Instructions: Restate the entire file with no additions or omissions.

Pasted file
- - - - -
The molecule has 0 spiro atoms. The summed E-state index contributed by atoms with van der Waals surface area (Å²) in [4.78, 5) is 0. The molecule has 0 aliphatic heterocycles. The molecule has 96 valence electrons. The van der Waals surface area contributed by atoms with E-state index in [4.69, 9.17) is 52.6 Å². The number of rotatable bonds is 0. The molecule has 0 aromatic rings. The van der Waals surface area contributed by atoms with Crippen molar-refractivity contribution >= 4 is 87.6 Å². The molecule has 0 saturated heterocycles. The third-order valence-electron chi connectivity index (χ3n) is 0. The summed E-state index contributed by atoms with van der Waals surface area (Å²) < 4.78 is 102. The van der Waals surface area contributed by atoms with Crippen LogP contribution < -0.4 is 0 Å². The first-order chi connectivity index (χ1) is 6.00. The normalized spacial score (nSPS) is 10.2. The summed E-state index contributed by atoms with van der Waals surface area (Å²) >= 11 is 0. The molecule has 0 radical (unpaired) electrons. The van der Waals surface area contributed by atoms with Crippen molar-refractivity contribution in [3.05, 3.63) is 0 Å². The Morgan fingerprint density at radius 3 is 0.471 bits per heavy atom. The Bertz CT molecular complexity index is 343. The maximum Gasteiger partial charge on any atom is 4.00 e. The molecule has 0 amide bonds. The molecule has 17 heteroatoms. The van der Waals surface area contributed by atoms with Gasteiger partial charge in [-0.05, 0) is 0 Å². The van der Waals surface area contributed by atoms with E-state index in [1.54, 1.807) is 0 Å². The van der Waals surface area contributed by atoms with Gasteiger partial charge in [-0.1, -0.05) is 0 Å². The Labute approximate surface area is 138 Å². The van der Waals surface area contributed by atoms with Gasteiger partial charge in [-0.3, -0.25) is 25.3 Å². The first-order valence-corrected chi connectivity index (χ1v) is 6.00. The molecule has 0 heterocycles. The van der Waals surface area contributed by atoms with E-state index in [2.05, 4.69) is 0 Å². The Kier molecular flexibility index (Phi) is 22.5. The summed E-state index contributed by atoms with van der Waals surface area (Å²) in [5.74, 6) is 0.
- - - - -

The molecule has 0 spiro atoms. The summed E-state index contributed by atoms with van der Waals surface area (Å²) in [4.78, 5) is 0. The molecule has 0 aliphatic heterocycles. The molecule has 96 valence electrons. The van der Waals surface area contributed by atoms with E-state index in [4.69, 9.17) is 52.6 Å². The number of rotatable bonds is 0. The molecule has 0 aromatic rings. The van der Waals surface area contributed by atoms with Crippen molar-refractivity contribution >= 4 is 87.6 Å². The molecule has 0 saturated heterocycles. The third-order valence-electron chi connectivity index (χ3n) is 0. The summed E-state index contributed by atoms with van der Waals surface area (Å²) < 4.78 is 102. The van der Waals surface area contributed by atoms with Crippen LogP contribution < -0.4 is 0 Å². The first-order chi connectivity index (χ1) is 6.00. The normalized spacial score (nSPS) is 10.2. The summed E-state index contributed by atoms with van der Waals surface area (Å²) >= 11 is 0. The molecule has 0 radical (unpaired) electrons. The van der Waals surface area contributed by atoms with Crippen molar-refractivity contribution in [3.05, 3.63) is 0 Å². The Morgan fingerprint density at radius 3 is 0.471 bits per heavy atom. The Bertz CT molecular complexity index is 343. The maximum Gasteiger partial charge on any atom is 4.00 e. The molecule has 0 amide bonds. The molecule has 17 heteroatoms. The van der Waals surface area contributed by atoms with Gasteiger partial charge in [-0.05, 0) is 0 Å². The van der Waals surface area contributed by atoms with E-state index in [1.54, 1.807) is 0 Å². The van der Waals surface area contributed by atoms with Gasteiger partial charge in [-0.1, -0.05) is 0 Å². The Labute approximate surface area is 138 Å². The van der Waals surface area contributed by atoms with Gasteiger partial charge in [-0.3, -0.25) is 25.3 Å². The first-order valence-corrected chi connectivity index (χ1v) is 6.00. The molecule has 0 heterocycles. The van der Waals surface area contributed by atoms with E-state index in [2.05, 4.69) is 0 Å². The Kier molecular flexibility index (Phi) is 22.5. The summed E-state index contributed by atoms with van der Waals surface area (Å²) in [5.74, 6) is 0.